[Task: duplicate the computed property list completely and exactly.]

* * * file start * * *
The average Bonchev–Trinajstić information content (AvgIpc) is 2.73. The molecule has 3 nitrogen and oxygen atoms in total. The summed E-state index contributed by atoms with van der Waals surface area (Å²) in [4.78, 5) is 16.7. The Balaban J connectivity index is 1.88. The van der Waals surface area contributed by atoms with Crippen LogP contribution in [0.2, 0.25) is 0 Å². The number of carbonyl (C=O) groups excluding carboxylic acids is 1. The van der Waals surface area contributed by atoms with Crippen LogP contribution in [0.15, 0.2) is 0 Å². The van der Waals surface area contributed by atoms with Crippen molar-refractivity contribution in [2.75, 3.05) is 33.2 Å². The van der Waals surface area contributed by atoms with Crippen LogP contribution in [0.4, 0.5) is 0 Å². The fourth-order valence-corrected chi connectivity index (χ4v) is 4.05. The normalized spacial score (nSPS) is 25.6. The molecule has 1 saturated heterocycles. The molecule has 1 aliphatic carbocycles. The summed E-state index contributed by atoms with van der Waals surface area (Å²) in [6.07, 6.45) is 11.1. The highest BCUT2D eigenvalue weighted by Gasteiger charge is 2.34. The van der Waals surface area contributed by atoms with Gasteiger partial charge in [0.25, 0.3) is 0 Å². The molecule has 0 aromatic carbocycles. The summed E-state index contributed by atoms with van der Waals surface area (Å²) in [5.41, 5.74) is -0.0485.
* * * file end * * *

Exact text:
The average Bonchev–Trinajstić information content (AvgIpc) is 2.73. The molecule has 3 nitrogen and oxygen atoms in total. The summed E-state index contributed by atoms with van der Waals surface area (Å²) in [4.78, 5) is 16.7. The Balaban J connectivity index is 1.88. The van der Waals surface area contributed by atoms with Crippen LogP contribution in [0.2, 0.25) is 0 Å². The number of carbonyl (C=O) groups excluding carboxylic acids is 1. The van der Waals surface area contributed by atoms with Crippen LogP contribution in [0.15, 0.2) is 0 Å². The van der Waals surface area contributed by atoms with Crippen molar-refractivity contribution in [2.75, 3.05) is 33.2 Å². The van der Waals surface area contributed by atoms with Crippen LogP contribution in [0.4, 0.5) is 0 Å². The fourth-order valence-corrected chi connectivity index (χ4v) is 4.05. The normalized spacial score (nSPS) is 25.6. The molecule has 1 saturated heterocycles. The molecule has 1 aliphatic carbocycles. The summed E-state index contributed by atoms with van der Waals surface area (Å²) in [6.07, 6.45) is 11.1. The highest BCUT2D eigenvalue weighted by Gasteiger charge is 2.34. The van der Waals surface area contributed by atoms with Gasteiger partial charge in [0.25, 0.3) is 0 Å². The molecule has 0 aromatic carbocycles. The summed E-state index contributed by atoms with van der Waals surface area (Å²) in [5.41, 5.74) is -0.0485.